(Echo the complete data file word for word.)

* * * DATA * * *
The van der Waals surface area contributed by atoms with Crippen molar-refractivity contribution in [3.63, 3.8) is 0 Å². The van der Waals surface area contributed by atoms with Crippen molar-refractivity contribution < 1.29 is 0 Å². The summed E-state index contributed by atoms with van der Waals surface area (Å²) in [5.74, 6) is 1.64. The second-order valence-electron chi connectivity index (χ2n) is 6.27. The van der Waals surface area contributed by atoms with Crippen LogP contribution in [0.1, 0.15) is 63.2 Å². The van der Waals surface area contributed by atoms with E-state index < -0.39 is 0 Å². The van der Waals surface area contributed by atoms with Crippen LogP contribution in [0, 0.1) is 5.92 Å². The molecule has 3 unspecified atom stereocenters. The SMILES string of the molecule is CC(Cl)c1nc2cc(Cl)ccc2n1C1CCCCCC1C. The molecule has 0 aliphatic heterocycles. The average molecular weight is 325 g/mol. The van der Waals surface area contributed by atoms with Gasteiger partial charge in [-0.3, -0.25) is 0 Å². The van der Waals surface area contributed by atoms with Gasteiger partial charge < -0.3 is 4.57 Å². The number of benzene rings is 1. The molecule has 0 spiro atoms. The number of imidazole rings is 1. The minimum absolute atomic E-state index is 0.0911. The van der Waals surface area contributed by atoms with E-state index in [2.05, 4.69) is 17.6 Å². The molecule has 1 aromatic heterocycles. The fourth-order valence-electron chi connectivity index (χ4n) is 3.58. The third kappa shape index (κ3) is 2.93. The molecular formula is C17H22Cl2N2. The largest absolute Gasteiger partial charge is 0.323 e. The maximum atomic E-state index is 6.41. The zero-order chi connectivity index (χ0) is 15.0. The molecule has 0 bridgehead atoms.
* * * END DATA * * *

The van der Waals surface area contributed by atoms with Crippen molar-refractivity contribution in [3.63, 3.8) is 0 Å². The van der Waals surface area contributed by atoms with Crippen molar-refractivity contribution < 1.29 is 0 Å². The summed E-state index contributed by atoms with van der Waals surface area (Å²) in [5.74, 6) is 1.64. The second-order valence-electron chi connectivity index (χ2n) is 6.27. The van der Waals surface area contributed by atoms with Crippen LogP contribution in [0.1, 0.15) is 63.2 Å². The van der Waals surface area contributed by atoms with E-state index < -0.39 is 0 Å². The van der Waals surface area contributed by atoms with Crippen LogP contribution in [0, 0.1) is 5.92 Å². The molecule has 3 unspecified atom stereocenters. The SMILES string of the molecule is CC(Cl)c1nc2cc(Cl)ccc2n1C1CCCCCC1C. The molecule has 0 aliphatic heterocycles. The average molecular weight is 325 g/mol. The van der Waals surface area contributed by atoms with Gasteiger partial charge in [-0.3, -0.25) is 0 Å². The van der Waals surface area contributed by atoms with Gasteiger partial charge < -0.3 is 4.57 Å². The number of benzene rings is 1. The molecule has 0 spiro atoms. The number of imidazole rings is 1. The minimum absolute atomic E-state index is 0.0911. The van der Waals surface area contributed by atoms with E-state index in [2.05, 4.69) is 17.6 Å². The molecule has 1 aromatic heterocycles. The fourth-order valence-electron chi connectivity index (χ4n) is 3.58. The third kappa shape index (κ3) is 2.93. The molecular formula is C17H22Cl2N2. The largest absolute Gasteiger partial charge is 0.323 e. The maximum atomic E-state index is 6.41. The zero-order chi connectivity index (χ0) is 15.0. The molecule has 0 bridgehead atoms.